House hunters may be desperate to buy new homes in today’s frenetic housing market, but maybe not at these prices.
New single-family home sales fell 5.9% in April compared to their March level, down to a seasonally adjusted annual rate of 863,000 units, according to the U.S Census Bureau’s monthly report. That’s well below the 970,000 that economists had predicted, according to Moody’s Analytics.
Meanwhile, the median price of a new single-family home surged to $372,400, a $38,200 increase (11%) compared to the previous month. Inventories improved somewhat, rising to a level that would sell out in 4.4 months—better than the 4 months seen in March, but well below normal figures.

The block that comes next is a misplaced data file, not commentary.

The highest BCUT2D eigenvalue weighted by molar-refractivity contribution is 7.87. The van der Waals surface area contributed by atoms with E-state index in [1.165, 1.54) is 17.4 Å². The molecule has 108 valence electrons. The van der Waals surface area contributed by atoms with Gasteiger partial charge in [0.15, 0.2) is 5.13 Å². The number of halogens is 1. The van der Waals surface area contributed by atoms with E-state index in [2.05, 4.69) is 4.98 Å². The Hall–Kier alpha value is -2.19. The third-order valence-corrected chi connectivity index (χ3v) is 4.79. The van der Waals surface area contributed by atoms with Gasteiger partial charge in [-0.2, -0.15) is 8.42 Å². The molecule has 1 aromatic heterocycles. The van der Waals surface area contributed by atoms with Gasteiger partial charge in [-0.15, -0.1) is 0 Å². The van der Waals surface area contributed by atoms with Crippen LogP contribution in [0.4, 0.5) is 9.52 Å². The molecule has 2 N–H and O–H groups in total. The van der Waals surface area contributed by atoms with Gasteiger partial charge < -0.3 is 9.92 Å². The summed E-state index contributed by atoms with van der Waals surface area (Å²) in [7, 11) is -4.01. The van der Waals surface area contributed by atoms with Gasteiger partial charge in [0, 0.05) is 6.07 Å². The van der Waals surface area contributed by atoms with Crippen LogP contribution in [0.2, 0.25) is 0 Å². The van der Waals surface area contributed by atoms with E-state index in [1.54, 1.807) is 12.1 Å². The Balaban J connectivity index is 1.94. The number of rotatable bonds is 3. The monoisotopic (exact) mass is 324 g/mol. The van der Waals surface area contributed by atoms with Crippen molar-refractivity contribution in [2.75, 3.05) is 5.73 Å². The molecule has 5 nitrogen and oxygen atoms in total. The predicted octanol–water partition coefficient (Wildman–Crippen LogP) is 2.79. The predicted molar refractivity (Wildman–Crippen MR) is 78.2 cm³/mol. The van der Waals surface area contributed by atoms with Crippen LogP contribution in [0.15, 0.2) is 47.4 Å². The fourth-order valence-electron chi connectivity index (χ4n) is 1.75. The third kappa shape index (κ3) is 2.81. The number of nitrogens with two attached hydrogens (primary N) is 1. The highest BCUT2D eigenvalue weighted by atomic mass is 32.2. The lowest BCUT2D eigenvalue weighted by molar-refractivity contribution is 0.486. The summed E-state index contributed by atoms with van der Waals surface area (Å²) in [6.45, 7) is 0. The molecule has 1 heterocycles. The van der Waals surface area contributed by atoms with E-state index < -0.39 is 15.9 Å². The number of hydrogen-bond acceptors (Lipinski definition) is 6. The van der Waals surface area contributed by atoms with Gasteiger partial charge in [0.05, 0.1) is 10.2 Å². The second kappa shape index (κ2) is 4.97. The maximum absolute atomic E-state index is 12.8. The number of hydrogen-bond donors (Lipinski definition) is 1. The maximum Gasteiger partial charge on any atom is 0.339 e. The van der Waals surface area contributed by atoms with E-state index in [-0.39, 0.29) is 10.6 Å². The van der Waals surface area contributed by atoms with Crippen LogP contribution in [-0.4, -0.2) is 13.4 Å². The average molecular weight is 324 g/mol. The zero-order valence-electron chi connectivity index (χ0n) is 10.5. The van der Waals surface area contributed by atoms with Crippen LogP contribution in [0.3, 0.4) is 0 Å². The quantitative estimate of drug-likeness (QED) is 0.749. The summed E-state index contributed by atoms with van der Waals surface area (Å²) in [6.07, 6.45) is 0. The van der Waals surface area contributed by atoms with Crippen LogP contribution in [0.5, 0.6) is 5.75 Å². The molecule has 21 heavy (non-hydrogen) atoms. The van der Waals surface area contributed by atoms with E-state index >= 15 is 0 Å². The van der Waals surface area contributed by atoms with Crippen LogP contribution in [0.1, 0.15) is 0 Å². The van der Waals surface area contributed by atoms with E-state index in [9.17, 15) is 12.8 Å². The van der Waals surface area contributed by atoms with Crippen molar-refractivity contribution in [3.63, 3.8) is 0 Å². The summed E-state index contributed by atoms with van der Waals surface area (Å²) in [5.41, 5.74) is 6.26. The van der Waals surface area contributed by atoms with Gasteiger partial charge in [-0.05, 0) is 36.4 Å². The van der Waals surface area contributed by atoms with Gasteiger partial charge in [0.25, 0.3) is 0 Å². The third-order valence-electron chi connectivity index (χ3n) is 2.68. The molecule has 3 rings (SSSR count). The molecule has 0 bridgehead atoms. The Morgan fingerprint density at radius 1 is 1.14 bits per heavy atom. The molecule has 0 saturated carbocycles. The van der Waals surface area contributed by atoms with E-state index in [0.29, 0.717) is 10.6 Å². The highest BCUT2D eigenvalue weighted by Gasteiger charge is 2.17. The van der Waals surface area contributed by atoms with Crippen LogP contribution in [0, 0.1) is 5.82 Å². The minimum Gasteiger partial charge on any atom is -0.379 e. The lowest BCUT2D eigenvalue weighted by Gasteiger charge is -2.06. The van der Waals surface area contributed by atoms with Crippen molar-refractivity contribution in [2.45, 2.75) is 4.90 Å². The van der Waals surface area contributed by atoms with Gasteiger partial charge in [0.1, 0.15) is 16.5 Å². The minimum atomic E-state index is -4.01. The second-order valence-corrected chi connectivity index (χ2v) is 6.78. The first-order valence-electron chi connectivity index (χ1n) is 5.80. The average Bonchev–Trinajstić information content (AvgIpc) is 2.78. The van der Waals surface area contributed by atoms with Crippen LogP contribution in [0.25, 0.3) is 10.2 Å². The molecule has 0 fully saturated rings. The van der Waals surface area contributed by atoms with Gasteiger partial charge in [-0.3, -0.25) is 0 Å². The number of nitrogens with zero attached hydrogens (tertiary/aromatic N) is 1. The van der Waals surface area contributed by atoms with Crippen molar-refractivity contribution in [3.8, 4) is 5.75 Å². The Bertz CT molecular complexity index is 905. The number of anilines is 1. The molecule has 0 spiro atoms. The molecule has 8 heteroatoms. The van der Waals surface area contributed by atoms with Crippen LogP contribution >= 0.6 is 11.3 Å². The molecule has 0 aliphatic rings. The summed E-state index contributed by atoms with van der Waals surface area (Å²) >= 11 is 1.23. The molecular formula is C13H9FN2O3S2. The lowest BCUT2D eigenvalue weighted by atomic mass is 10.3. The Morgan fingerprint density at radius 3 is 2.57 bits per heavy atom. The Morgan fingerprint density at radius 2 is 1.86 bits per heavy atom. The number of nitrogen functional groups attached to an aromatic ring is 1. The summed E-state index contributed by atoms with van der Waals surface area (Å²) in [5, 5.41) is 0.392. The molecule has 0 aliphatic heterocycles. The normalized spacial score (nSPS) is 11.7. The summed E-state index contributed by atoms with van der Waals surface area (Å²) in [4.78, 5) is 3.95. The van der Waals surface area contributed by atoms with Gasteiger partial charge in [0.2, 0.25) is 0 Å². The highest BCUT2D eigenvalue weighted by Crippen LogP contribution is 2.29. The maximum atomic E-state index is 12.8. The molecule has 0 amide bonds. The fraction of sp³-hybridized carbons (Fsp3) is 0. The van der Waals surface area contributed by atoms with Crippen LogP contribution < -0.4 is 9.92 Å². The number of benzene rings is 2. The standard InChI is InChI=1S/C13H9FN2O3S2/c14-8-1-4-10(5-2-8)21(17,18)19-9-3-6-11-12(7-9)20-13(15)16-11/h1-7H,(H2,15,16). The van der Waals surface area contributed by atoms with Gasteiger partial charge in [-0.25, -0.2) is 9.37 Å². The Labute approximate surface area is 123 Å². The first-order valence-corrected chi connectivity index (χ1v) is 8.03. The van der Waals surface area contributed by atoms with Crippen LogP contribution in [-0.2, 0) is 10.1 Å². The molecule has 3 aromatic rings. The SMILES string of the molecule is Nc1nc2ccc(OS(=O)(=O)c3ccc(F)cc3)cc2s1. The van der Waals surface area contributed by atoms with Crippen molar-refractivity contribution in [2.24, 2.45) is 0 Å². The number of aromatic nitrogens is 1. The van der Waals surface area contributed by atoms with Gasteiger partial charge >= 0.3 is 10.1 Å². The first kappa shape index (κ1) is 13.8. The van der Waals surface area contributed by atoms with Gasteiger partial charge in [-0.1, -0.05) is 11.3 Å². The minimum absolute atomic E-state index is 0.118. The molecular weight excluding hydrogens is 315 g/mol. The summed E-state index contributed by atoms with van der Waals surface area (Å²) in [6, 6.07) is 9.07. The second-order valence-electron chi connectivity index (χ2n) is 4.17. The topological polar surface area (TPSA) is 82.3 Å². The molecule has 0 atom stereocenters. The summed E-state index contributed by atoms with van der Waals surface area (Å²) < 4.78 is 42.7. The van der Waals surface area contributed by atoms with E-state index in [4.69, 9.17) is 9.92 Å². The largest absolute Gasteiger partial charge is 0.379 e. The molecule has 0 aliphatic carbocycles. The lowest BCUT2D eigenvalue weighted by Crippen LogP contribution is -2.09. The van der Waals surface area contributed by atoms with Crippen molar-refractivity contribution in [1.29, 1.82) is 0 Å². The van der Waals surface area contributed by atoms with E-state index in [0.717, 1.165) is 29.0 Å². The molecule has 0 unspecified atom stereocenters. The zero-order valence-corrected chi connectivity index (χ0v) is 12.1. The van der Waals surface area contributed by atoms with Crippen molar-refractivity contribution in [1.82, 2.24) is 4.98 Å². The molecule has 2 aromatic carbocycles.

The slowdown in sales of new homes in April—still higher than pre-pandemic levels—mirrors declines in sales of existing homes and a drop in the number of houses that builders are starting. Homebuilders are facing a number of obstacles as the economy recovers from the pandemic, including runaway prices for materials and overall sticker shock that is pricing potential buyers out of the market, according to economists.
“Affordability factors are clearly affecting new home sales,” said Chuck Fowke, chairman of the National Association of Home Builders, in a statement. “A growing number of builders are limiting sales in order to manage supply chains, including access and cost factors associated with lumber, appliances, and other building materials.”
The median price—a statistic prone to wild swings—is nearly back up to its record high seen in January. It rebounded from a slump in February and March that Wells Fargo attributed not to any real improvement in affordability, but to a statistical oddity caused by increased activity in regions of the country where houses are cheaper.